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ProduitsPartitions pour guitareGuitare seuleImbricatta



Compositeur: ASSAD Sergio

DO 1057


ISBN: 978-2-89503-832-0 

Guitare seule

12 p.


The piece Imbricatta was commissioned by the Family Guth Biasini. The work was the set piece for the International Guitar Competition Maurizio Biasini which took place at the San Francisco Conservatory of Music in SF, in January 2016.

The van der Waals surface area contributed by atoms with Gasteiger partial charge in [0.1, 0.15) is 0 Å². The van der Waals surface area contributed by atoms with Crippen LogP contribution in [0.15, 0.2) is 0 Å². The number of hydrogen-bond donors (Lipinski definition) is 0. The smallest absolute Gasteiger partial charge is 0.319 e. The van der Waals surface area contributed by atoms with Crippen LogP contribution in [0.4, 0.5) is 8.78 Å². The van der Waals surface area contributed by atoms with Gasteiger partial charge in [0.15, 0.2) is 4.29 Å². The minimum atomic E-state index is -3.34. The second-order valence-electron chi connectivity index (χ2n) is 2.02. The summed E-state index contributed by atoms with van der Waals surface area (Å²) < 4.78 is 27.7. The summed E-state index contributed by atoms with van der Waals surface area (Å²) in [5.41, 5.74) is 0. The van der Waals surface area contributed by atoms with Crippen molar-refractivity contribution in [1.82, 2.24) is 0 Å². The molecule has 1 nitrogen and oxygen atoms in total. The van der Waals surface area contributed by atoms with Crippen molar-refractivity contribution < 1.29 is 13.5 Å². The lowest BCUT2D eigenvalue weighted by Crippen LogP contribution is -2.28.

The variations form is one of the most ubiquitous in music history. While this form has been used since the 14th century, the first publication of a set of variations was in the 16th century: It was called Diferencias and was written by the Spaniard Luis de Narvaez. Since then, most composers have used the form in a variety of guises, including the passacaglia, chaconne, and, of course, the traditional theme and variations. They all share the common idea of introducing the main material (a theme or harmonic progression) to be explored through the development of the piece. When I wrote Imbricatta for the Biasini competition, I started with a theme to be worked in the variation form but instead of following the normal path of introducing a theme followed by a set of variations, I used the concept of the verb Imbricate to approach my set of 10 variations or episodes using a somewhat different strategy. To imbricate means to arrange similar things or (related ideas) in an overlapping manner (like roofing shingles for instance). Instead of beginning with a theme, this piece starts instead with three variations in search of one. The 10 different variations are presented in a way such that each one of the episodes generates new material that is to be explored in the following one. Although the change of moods in the episodes can be volatile, they are nonetheless unified by shared thematic material. The main melodic theme appears complete only twice, strategically inserted in variations 4 and 7. And although the melodic material in these two episodes is the same, they are dressed in contrasting harmonies (tonal and chromatic respectively) and given contrasting individual characters. The 5th variation is the most elaborate of the set; it consists of a condensed treatment of the melodic material and includes a retrograde presentation of this condensed material in a quasi-improvisatory manner. From variation 8 to the end, the piece becomes increasingly chromatic as it generates even more new material. As the piece closes, the initial theme is both fragmented yet joined to this new material with an increasing use of chordal harmony. In this way, I hope to show that each variation lives in relation to its neighbors, always under one other’s influence.

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